Mike
Oct 02, 2013 rated it really liked it
I'm not proud of this fact, but I must say I've never been a big reader of serious African literature. I'm afraid that there are only so many books I can read about the conflict between tradition and modernity (which, it seems, is what almost all African literature has been about since the 1940s and 50s). I am also not a big reader of poetry. So by all appearances I should not have enjoyed this book very much.

That being said, I found this book to be fascinating. I can't say I agree with the auth
...more
maureen
Aug 08, 2016 rated it really liked it  ·  review of another edition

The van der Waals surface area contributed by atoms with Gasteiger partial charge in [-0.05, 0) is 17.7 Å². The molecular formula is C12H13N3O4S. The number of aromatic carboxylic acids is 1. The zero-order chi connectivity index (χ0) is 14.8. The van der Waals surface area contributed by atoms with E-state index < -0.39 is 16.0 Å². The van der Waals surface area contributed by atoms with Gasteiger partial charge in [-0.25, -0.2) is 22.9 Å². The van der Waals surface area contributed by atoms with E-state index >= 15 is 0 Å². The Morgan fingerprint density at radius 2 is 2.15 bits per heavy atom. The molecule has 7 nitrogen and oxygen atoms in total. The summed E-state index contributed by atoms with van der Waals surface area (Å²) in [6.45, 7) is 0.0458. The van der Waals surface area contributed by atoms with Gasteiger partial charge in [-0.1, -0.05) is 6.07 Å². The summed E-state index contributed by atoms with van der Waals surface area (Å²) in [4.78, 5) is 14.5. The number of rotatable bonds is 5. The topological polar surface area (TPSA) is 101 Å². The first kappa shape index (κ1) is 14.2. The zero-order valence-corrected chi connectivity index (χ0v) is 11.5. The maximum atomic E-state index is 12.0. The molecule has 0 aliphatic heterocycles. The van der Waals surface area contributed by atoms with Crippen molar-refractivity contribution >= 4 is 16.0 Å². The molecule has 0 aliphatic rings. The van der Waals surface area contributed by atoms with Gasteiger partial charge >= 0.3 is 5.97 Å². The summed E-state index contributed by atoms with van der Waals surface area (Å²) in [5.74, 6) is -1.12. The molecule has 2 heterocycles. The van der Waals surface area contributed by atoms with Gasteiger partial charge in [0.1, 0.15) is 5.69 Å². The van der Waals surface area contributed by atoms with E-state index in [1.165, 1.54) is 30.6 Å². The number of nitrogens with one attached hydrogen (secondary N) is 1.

Shelves: poetry, 2016-favs
beautiful lyrical language used to voice the conflict between traditions and costums being threatened by westernisation.

the poems really pull you into the narrative, clever and well crafted they deliver a strong sense of perspective that allows the reader to understand these characters, who are well defined, explored and developed which makes them an interesting study.

as I read, my mind opened up to the process of two different cultures meeting and the struggle that can take place where there is
...more
Sandra Sopian
Aug 20, 2015 rated it liked it
Ungkapan yg menyatakan bahwa dari buku kau akan dituntun ke buku yg lainnya tidak bohong. saya tau ada buku kecil sarat makna ini dari bukunya Seno Gumira yg eksentrik itu, tidak ada ojek di paris.